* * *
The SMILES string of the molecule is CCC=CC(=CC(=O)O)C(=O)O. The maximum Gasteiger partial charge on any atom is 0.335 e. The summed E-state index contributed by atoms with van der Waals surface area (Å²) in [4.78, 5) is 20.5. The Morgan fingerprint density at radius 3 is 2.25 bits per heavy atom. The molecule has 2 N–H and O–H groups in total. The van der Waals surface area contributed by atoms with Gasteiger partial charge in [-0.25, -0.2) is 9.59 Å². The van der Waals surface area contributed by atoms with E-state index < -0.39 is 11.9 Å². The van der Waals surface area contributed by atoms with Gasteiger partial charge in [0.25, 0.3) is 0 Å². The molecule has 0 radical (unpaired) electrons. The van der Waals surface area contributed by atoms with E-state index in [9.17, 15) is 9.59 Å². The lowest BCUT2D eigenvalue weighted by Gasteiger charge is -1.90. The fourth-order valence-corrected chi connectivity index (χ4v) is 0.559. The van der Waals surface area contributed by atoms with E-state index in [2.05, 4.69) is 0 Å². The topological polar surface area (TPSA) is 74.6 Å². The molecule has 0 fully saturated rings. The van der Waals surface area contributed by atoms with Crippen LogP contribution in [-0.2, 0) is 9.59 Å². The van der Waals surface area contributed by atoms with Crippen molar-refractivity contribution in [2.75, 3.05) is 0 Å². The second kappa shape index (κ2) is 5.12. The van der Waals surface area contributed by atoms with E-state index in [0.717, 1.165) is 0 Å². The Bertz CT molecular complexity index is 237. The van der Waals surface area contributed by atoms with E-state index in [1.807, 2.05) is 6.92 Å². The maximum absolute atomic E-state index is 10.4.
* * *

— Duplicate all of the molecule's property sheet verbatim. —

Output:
The SMILES string of the molecule is CCC=CC(=CC(=O)O)C(=O)O. The maximum Gasteiger partial charge on any atom is 0.335 e. The summed E-state index contributed by atoms with van der Waals surface area (Å²) in [4.78, 5) is 20.5. The Morgan fingerprint density at radius 3 is 2.25 bits per heavy atom. The molecule has 2 N–H and O–H groups in total. The van der Waals surface area contributed by atoms with Gasteiger partial charge in [-0.25, -0.2) is 9.59 Å². The van der Waals surface area contributed by atoms with E-state index < -0.39 is 11.9 Å². The van der Waals surface area contributed by atoms with Gasteiger partial charge in [0.25, 0.3) is 0 Å². The molecule has 0 radical (unpaired) electrons. The van der Waals surface area contributed by atoms with E-state index in [9.17, 15) is 9.59 Å². The lowest BCUT2D eigenvalue weighted by Gasteiger charge is -1.90. The fourth-order valence-corrected chi connectivity index (χ4v) is 0.559. The van der Waals surface area contributed by atoms with E-state index in [2.05, 4.69) is 0 Å². The topological polar surface area (TPSA) is 74.6 Å². The molecule has 0 fully saturated rings. The van der Waals surface area contributed by atoms with Crippen LogP contribution in [-0.2, 0) is 9.59 Å². The van der Waals surface area contributed by atoms with Crippen molar-refractivity contribution in [2.75, 3.05) is 0 Å². The second kappa shape index (κ2) is 5.12. The van der Waals surface area contributed by atoms with E-state index in [0.717, 1.165) is 0 Å². The Bertz CT molecular complexity index is 237. The van der Waals surface area contributed by atoms with E-state index in [1.807, 2.05) is 6.92 Å². The maximum absolute atomic E-state index is 10.4.